Different Patterns for Tile Floors

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Tiling your floor is a long-term commitment. Strong patterns can add personality to a room but they sometimes commit you to table or chair placements. Before you decide on a strong pattern for your floor, create a simulation of the pattern by painting it on a tarp or brown paper and living with the pattern for a few days.

The Chessboard Pattern

  • The chessboard pattern alternates dark and light color tile every other square both horizontally and vertically. This kind of pattern will make the room look smaller while one continuous color will make the room look larger. Black and white are popular choices for Fifties-style rooms, and red and white tiles match an Italian style kitchen theme. You don't have to be restricted to red, black and white, though; other color combinations might fit your personal palette better, such as dark blue and mint green. Remember, laying down tiles isn't like painting; you can't change them on a whim in one day's time, so consider future color themes when making your color choices.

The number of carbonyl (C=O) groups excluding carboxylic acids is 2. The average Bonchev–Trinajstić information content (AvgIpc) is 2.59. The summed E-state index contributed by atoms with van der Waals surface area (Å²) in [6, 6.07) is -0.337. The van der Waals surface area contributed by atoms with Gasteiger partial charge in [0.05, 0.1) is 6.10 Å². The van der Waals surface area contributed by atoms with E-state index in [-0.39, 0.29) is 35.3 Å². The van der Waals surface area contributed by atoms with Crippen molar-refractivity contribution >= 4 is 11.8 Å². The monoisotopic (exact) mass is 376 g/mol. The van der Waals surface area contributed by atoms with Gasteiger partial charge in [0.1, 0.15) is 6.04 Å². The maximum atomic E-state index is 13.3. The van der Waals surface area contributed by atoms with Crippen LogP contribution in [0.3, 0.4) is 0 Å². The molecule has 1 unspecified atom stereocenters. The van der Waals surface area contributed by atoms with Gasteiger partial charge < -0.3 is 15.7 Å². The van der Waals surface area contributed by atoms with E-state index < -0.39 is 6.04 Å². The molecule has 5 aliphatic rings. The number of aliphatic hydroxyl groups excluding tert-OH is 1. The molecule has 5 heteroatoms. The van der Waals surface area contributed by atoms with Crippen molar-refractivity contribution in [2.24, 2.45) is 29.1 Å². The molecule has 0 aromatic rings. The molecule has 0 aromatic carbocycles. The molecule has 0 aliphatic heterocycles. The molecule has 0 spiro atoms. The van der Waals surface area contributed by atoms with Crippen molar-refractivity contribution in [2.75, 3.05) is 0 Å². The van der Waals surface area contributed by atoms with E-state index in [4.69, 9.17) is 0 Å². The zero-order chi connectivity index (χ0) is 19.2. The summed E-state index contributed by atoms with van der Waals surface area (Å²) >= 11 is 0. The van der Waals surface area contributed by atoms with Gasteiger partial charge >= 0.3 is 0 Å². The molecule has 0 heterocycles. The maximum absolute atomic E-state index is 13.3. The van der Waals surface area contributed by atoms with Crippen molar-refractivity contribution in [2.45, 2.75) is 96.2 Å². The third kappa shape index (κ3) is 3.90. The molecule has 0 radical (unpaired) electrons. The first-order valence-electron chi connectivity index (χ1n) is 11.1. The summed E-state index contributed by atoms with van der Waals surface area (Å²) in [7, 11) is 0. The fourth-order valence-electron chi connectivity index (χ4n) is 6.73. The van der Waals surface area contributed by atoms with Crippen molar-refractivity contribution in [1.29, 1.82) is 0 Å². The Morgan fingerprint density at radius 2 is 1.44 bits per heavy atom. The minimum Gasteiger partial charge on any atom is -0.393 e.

Diagonal Patterns

  • Laying tile in a diagonal pattern will help hide flaws in the shape of the room. Rooms, especially on older homes, often aren't square, meaning walls drift from a 90-degree angle. The building settling, an unusual design or construction errors can cause these off-angle walls. Unfortunately, diagonal flooring requires more tiles. While you can sometimes use the cuts from one edge to fill in at another place, this requires more time -- another added cost unless you are tiling the floor yourself. Like all flooring, diagonal-pattern flooring work should begin in the middle of the floor and work outward to the edges.

Central Design

  • If you have a large open area, consider placing concentric squares, rectangles or even an octagon in a contrasting tile color. You can use as few as three tile colors with a central shape, a border around that central shape and then one continuous color on the rest of the floor, reverting back to the outline color around the edges of the room. If you want to break a large room into several smaller seating areas, repeat the central pattern, usually in a smaller format, elsewhere in the room to create another space.

Herringbone

  • To create a herringbone pattern, use rectangular tiles. These tiles can be all the same color or be similar colors with just a bit of variation to accentuate the pattern. Shape the herringbone pattern by snapping your guideline down the long length of the room and aligning the corner of your bricks down that line. The herringbone pattern starts from two bricks, one laid at a 45-degree angle off the central line but with one corner on the line. Orient the second tile 90 degrees from the first and abut the short end up to the long side of the first brick so that the outside edges form a V.

References

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